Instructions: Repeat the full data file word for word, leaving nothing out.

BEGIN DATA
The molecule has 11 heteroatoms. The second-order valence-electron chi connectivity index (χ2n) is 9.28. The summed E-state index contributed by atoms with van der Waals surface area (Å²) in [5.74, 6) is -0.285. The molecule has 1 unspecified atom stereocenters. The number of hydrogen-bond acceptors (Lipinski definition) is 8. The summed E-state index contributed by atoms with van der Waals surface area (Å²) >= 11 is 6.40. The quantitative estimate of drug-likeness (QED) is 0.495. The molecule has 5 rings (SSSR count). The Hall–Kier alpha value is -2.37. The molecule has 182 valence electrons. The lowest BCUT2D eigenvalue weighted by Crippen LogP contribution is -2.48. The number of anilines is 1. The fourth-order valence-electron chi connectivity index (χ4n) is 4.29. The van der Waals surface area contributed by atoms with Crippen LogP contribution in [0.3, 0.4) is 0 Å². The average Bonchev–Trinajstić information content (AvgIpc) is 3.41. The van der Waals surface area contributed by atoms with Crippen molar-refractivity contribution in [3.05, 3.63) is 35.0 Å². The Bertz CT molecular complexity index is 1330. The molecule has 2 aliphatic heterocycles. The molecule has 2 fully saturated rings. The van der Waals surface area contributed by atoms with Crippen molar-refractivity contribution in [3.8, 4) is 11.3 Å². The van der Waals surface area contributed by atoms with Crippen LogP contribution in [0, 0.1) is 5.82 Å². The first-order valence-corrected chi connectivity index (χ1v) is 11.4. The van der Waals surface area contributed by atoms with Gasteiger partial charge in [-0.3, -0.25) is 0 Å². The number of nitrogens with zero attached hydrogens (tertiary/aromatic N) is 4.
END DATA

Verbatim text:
The molecule has 11 heteroatoms. The second-order valence-electron chi connectivity index (χ2n) is 9.28. The summed E-state index contributed by atoms with van der Waals surface area (Å²) in [5.74, 6) is -0.285. The molecule has 1 unspecified atom stereocenters. The number of hydrogen-bond acceptors (Lipinski definition) is 8. The summed E-state index contributed by atoms with van der Waals surface area (Å²) >= 11 is 6.40. The quantitative estimate of drug-likeness (QED) is 0.495. The molecule has 5 rings (SSSR count). The Hall–Kier alpha value is -2.37. The molecule has 182 valence electrons. The lowest BCUT2D eigenvalue weighted by Crippen LogP contribution is -2.48. The number of anilines is 1. The fourth-order valence-electron chi connectivity index (χ4n) is 4.29. The van der Waals surface area contributed by atoms with Crippen LogP contribution in [0.3, 0.4) is 0 Å². The average Bonchev–Trinajstić information content (AvgIpc) is 3.41. The van der Waals surface area contributed by atoms with Crippen molar-refractivity contribution in [3.05, 3.63) is 35.0 Å². The Bertz CT molecular complexity index is 1330. The molecule has 2 aliphatic heterocycles. The molecule has 2 fully saturated rings. The van der Waals surface area contributed by atoms with Crippen molar-refractivity contribution in [3.8, 4) is 11.3 Å². The van der Waals surface area contributed by atoms with Crippen LogP contribution in [0, 0.1) is 5.82 Å². The first-order valence-corrected chi connectivity index (χ1v) is 11.4. The van der Waals surface area contributed by atoms with Gasteiger partial charge in [-0.3, -0.25) is 0 Å². The number of nitrogens with zero attached hydrogens (tertiary/aromatic N) is 4.